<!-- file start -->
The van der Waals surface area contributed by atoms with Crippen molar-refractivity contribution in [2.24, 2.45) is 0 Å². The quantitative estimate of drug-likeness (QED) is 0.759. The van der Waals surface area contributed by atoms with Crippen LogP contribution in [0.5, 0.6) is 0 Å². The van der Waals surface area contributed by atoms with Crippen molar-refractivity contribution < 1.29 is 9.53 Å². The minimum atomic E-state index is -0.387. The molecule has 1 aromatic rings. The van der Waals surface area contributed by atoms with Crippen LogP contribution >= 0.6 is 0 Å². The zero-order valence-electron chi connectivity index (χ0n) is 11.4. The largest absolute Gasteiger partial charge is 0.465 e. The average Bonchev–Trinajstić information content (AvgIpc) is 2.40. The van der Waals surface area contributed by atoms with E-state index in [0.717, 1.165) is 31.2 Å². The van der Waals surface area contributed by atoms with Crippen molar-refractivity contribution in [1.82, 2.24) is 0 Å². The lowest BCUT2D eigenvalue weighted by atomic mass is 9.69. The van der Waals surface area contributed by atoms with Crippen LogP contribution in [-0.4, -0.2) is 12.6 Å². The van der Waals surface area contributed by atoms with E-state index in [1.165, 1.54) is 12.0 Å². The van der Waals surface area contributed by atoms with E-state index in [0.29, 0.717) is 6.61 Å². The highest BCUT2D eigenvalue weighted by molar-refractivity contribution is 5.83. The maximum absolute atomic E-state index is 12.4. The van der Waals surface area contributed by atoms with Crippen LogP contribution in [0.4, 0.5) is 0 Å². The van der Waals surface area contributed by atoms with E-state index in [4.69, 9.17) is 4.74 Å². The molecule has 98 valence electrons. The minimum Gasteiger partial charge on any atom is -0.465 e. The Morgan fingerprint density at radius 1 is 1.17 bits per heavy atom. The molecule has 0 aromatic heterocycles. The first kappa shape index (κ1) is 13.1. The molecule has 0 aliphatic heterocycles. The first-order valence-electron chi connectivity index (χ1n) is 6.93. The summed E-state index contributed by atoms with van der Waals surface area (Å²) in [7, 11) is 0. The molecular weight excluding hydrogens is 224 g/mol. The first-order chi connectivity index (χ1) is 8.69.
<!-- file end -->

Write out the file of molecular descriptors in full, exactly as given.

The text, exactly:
The van der Waals surface area contributed by atoms with Crippen molar-refractivity contribution in [2.24, 2.45) is 0 Å². The quantitative estimate of drug-likeness (QED) is 0.759. The van der Waals surface area contributed by atoms with Crippen LogP contribution in [0.5, 0.6) is 0 Å². The van der Waals surface area contributed by atoms with Crippen molar-refractivity contribution < 1.29 is 9.53 Å². The minimum atomic E-state index is -0.387. The molecule has 1 aromatic rings. The van der Waals surface area contributed by atoms with Crippen LogP contribution >= 0.6 is 0 Å². The zero-order valence-electron chi connectivity index (χ0n) is 11.4. The largest absolute Gasteiger partial charge is 0.465 e. The average Bonchev–Trinajstić information content (AvgIpc) is 2.40. The van der Waals surface area contributed by atoms with E-state index in [0.717, 1.165) is 31.2 Å². The van der Waals surface area contributed by atoms with Crippen molar-refractivity contribution in [1.82, 2.24) is 0 Å². The lowest BCUT2D eigenvalue weighted by atomic mass is 9.69. The van der Waals surface area contributed by atoms with Crippen LogP contribution in [-0.4, -0.2) is 12.6 Å². The van der Waals surface area contributed by atoms with E-state index in [1.165, 1.54) is 12.0 Å². The van der Waals surface area contributed by atoms with E-state index in [0.29, 0.717) is 6.61 Å². The highest BCUT2D eigenvalue weighted by molar-refractivity contribution is 5.83. The maximum absolute atomic E-state index is 12.4. The van der Waals surface area contributed by atoms with Crippen LogP contribution in [0.4, 0.5) is 0 Å². The van der Waals surface area contributed by atoms with E-state index in [4.69, 9.17) is 4.74 Å². The molecule has 98 valence electrons. The minimum Gasteiger partial charge on any atom is -0.465 e. The Morgan fingerprint density at radius 1 is 1.17 bits per heavy atom. The molecule has 0 aromatic heterocycles. The first kappa shape index (κ1) is 13.1. The molecule has 0 aliphatic heterocycles. The first-order valence-electron chi connectivity index (χ1n) is 6.93. The summed E-state index contributed by atoms with van der Waals surface area (Å²) in [7, 11) is 0. The molecular weight excluding hydrogens is 224 g/mol. The first-order chi connectivity index (χ1) is 8.69.